Extract: ‘Dar es Salaam, the commercial capital of Tanzania, is increasingly becoming a fashion centre with the growing stature of the Swahili Fashion Week hosted by highly talented Mustafa Hassanali… The Dar Fashion Festival was founded in April by Lucy Naivasha, Christine Lasway, Irene Maingi and Madeline Kimei … The four women entrepreneurs say that they wanted to improve the business acumen of the predominantly women clothes sellers who had to contend with high costs of marketing despite the ever growing number of fashion outlets in the city. “The fashion festival is beyond a fashion show… The business aspect of it is very important…” says Lasway. The fashion festival kicked off on the night of June 23 … at the Heineken House in the city’s upmarket Mikocheni suburb… Later on June 25-26, the designers converged at the Greens, a plot tucked between posh office blocks in the Oyster Bay area in Kinondoni municipality. The occasion was the climax of the inaugural fashion festival and it was graced by among others acclaimed Tanzanian top fashion designers Khadija Saad Manamboka and Ally Remtullah…’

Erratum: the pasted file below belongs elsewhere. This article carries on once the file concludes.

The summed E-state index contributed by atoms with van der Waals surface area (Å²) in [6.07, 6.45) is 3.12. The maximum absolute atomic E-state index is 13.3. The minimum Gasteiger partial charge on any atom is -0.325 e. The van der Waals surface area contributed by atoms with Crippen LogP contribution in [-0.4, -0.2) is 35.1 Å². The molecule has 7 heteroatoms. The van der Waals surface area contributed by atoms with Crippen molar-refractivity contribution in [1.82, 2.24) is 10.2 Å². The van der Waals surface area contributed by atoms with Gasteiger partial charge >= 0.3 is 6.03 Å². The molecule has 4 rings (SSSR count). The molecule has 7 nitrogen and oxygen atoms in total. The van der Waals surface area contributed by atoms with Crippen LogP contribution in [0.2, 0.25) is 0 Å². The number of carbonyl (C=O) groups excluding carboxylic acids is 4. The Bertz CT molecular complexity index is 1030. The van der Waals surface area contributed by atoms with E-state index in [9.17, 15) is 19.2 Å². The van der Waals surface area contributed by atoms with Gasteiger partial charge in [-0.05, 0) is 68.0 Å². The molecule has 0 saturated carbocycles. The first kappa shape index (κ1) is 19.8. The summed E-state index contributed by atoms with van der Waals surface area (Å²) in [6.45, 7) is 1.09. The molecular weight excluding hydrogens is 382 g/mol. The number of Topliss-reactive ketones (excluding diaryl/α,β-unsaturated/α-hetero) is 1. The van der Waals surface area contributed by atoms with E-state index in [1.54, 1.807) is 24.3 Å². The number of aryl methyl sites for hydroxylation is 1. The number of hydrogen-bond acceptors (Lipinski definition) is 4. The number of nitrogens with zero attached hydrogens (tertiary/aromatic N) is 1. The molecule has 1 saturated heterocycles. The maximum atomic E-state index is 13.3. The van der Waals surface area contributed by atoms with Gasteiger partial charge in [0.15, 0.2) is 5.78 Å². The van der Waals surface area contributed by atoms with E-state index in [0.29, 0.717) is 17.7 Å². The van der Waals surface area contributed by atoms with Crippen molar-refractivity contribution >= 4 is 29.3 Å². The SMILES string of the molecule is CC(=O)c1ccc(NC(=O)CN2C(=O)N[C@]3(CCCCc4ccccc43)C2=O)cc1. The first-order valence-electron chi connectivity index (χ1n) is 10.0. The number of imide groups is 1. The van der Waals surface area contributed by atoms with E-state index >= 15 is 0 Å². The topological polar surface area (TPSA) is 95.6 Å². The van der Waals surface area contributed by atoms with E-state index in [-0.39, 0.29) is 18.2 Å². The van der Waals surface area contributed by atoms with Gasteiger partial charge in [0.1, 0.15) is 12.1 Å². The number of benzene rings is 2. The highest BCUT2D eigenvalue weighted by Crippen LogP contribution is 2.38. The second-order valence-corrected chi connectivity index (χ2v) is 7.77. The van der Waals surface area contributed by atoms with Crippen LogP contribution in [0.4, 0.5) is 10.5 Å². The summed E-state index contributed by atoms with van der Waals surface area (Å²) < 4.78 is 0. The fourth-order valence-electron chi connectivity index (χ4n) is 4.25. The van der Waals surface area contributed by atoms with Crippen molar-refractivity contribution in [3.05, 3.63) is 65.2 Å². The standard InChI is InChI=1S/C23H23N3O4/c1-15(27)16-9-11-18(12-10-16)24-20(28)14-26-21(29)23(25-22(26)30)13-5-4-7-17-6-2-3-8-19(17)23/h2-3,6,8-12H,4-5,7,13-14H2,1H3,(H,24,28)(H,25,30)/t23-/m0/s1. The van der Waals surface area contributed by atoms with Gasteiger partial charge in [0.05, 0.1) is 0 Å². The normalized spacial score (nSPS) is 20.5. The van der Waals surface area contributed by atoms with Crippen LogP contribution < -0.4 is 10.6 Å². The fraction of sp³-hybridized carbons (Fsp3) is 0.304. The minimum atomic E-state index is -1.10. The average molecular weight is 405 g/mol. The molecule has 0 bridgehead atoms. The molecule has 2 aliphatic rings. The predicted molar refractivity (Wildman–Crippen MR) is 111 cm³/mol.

Tanzania: Male circumcision campaign target 2.8 million – PlusNews Global (www.plusnews.org)
Extract: ‘Three randomized controlled trials in Kenya, South Africa and Uganda provided evidence that male circumcision can reduce a man’s risk of becoming infected with HIV through heterosexual intercourse by as much as 60 percent. The UN World Health Organization recommends male circumcision as one of the tools for HIV prevention … An estimated 70% of Tanzanian men are circumcised, according to government surveys, but prevalence varies from region to region. “In some districts up to 80% of men, especially in the western parts of the country, are not circumcised,” [said Bennet Fimbo, HIV/AIDS adviser to the Tanzanian Ministry of Health]. “In places like Zanzibar, Pemba and coastal areas, where the population is predominantly Muslim, [the] circumcision rate is almost 99%.” He noted that HIV prevalence tended to be lower in areas of the country where male circumcision was common. “In Zanzibar and Pemba, the prevalence is less than 1 percent, while around Lake Victoria, Mbeya and Iringa regions, circumcision is low and HIV prevalence is 14-20 percent.” The programme will focus on seven regions in western Tanzania where levels of male circumcision are particularly low: Iringa, Kagera, Mara, Mwanza, Rukwa, Shinyanga, Tabora …’

EAC be warned: Not all Marriages are made in heaven – East African (May 2-8, 2011)
According Elsie Eyakuze, who wrote this article for the Opinion section in The East African, the Tanzanian mainland and islands still hold different points of view even after 47 years of integration.